The following Oregon State University faculty members have expertise related to robotics and artificial intelligence and are willing to speak with journalists. Their specific expertise, and contact information, is listed below. For help with other OSU faculty experts, contact Sean Nealon, 541-737-0787, firstname.lastname@example.org.
Dietterich is one of the founders of the field of machine learning. He frequently speaks about the potential dangers of AI and ways of making AI safe and robust, and his research is motivated by challenges ranging from weather station networks to computer security. The three main branches of his research are: How machine learning can provide the basis for building integrated intelligent systems; how people and computers can collaborate to solve challenging problems; how machine learning can assist in ecosystem management and other aspects of the ecological sciences. Among the specific areas that Dietterich can discuss:
Fern conducts research in the areas of artificial intelligence, machine learning, automated planning and control, and computer vision. His work is centered around making machines smarter by studying the critical computational problems that progress hinges on. Possible interview topics:
Smart’s work centers around how robots and people interact, how we can integrate robots and automation into our daily lives, and how we can get robots to do useful work for long periods of time. He can answer questions about:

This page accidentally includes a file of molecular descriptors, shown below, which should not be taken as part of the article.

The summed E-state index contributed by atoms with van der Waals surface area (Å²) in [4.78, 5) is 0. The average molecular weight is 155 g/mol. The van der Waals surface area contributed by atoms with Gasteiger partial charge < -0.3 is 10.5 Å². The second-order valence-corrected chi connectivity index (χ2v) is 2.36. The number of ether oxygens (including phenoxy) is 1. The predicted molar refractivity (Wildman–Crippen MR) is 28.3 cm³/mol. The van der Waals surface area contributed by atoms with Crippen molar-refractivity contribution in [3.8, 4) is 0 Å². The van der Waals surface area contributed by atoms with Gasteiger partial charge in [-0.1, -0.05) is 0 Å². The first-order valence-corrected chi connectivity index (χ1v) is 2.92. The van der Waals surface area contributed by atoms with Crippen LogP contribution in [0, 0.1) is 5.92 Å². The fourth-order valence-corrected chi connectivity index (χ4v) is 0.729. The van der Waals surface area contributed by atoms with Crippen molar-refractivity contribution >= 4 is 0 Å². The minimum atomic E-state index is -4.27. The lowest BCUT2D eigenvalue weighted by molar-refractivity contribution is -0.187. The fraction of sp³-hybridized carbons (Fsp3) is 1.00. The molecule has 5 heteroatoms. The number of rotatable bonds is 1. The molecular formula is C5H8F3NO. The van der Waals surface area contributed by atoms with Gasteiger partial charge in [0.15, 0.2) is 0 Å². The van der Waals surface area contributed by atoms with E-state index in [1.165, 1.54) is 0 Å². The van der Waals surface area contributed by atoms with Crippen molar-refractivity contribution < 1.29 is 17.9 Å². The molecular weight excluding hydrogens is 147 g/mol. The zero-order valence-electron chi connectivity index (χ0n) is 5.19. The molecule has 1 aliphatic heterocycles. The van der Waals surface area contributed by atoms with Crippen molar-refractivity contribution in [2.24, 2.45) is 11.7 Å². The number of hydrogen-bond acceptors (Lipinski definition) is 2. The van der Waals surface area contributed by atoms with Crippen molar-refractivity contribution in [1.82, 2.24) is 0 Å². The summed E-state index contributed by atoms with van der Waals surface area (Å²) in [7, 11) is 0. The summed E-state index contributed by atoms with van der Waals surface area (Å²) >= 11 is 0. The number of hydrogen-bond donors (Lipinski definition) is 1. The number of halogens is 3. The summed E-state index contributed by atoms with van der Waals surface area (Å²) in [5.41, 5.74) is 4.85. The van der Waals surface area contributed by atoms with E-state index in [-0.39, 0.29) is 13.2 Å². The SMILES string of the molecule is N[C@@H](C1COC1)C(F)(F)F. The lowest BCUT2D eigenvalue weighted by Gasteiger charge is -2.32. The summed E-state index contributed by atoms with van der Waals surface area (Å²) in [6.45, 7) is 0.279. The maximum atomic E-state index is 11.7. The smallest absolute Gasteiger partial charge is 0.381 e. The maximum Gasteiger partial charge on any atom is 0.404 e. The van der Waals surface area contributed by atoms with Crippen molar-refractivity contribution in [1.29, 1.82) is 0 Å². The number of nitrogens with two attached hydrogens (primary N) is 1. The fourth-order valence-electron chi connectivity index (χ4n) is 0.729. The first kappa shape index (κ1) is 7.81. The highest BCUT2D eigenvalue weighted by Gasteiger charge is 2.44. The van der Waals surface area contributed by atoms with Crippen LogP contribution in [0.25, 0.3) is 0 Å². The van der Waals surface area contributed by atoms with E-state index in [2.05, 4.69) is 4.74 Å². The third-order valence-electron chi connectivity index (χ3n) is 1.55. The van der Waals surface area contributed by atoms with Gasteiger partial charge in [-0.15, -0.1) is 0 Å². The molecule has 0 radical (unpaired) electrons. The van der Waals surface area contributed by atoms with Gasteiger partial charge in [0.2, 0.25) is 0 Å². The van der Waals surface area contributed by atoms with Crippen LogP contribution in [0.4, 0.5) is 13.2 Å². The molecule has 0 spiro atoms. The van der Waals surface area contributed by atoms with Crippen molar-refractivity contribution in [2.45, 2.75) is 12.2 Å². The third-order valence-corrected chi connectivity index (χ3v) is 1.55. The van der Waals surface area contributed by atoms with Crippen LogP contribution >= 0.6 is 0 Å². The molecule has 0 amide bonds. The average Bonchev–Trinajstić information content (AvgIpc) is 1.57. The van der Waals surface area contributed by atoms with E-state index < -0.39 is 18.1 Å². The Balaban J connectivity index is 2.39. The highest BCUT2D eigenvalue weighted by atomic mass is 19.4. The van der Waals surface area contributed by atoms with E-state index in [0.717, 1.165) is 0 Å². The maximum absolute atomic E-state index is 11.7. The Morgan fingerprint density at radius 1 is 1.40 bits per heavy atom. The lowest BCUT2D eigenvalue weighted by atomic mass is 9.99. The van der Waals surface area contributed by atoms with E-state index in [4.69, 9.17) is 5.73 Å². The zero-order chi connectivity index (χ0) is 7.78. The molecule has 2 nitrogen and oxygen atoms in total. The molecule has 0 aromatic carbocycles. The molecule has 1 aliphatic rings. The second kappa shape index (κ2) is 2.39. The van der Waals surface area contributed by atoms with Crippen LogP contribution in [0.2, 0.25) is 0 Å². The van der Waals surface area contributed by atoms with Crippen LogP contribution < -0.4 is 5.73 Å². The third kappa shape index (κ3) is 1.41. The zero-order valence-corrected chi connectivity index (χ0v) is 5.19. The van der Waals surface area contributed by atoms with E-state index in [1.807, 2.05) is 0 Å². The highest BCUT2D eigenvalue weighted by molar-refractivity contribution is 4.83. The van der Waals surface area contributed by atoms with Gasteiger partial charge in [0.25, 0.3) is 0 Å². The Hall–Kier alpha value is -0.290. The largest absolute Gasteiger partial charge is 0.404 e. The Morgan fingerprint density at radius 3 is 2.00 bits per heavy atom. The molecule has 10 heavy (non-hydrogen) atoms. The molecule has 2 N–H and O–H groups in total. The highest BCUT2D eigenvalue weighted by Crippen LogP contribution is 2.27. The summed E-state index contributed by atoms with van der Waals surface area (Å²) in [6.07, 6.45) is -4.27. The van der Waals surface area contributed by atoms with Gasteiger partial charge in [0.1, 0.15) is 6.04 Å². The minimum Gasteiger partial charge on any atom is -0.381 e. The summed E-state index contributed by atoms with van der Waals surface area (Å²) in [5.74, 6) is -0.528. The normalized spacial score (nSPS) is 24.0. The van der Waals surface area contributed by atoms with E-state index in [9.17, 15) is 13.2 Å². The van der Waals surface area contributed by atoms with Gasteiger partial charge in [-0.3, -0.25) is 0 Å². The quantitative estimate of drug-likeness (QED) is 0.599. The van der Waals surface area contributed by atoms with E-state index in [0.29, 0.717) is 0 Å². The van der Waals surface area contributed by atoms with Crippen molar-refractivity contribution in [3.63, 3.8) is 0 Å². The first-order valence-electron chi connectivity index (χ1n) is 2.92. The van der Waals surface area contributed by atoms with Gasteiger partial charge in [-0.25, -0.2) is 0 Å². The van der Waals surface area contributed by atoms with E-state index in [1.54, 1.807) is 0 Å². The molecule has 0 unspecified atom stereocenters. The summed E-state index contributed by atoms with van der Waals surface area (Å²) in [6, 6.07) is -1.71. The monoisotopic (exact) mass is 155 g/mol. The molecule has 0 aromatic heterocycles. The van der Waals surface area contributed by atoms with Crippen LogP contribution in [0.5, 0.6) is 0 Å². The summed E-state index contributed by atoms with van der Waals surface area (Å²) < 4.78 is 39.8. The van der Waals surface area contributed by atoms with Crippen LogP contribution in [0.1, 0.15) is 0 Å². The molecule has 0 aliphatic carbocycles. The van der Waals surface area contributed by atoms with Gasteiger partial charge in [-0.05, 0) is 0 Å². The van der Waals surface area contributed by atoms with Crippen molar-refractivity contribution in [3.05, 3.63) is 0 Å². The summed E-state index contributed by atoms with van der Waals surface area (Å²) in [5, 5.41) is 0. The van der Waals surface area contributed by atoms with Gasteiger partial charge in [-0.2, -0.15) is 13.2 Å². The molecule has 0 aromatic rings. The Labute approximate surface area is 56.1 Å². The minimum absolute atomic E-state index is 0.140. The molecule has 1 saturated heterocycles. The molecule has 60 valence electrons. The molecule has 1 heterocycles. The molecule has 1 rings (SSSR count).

Tumer is the director of OSU’s Collaborative Robotics and Intelligent Systems Institute, which advances the theory, design, development and deployment of robots and intelligent systems. The institute also explores public policy and ethical questions surrounding the deployment of robots and intelligent systems. Tumer’s own research focuses on AI; learning with multiple rewards, coordination in multiagent systems, and evolutionary algorithms for control and optimization. Among his potential interview areas:
Abbas’ research spans the design, control and verification of cyber-physical systems – in particular, he is interested in the development of lightweight verification and control techniques that can run onboard autonomous systems. He is also investigating distributed control algorithms for complex aerial missions. Among the topics he can talk about:
Cindy Grimm works in the area of robotic grasping and manipulation for both industry and agriculture, as well as ethics, law and policy related to robotics. Her previous projects include modeling the developing heart, understanding how the shape of bat ears influences their sonar patterns, 3D sketching, and interfaces for 3D medical image segmentation. Other areas of expertise include: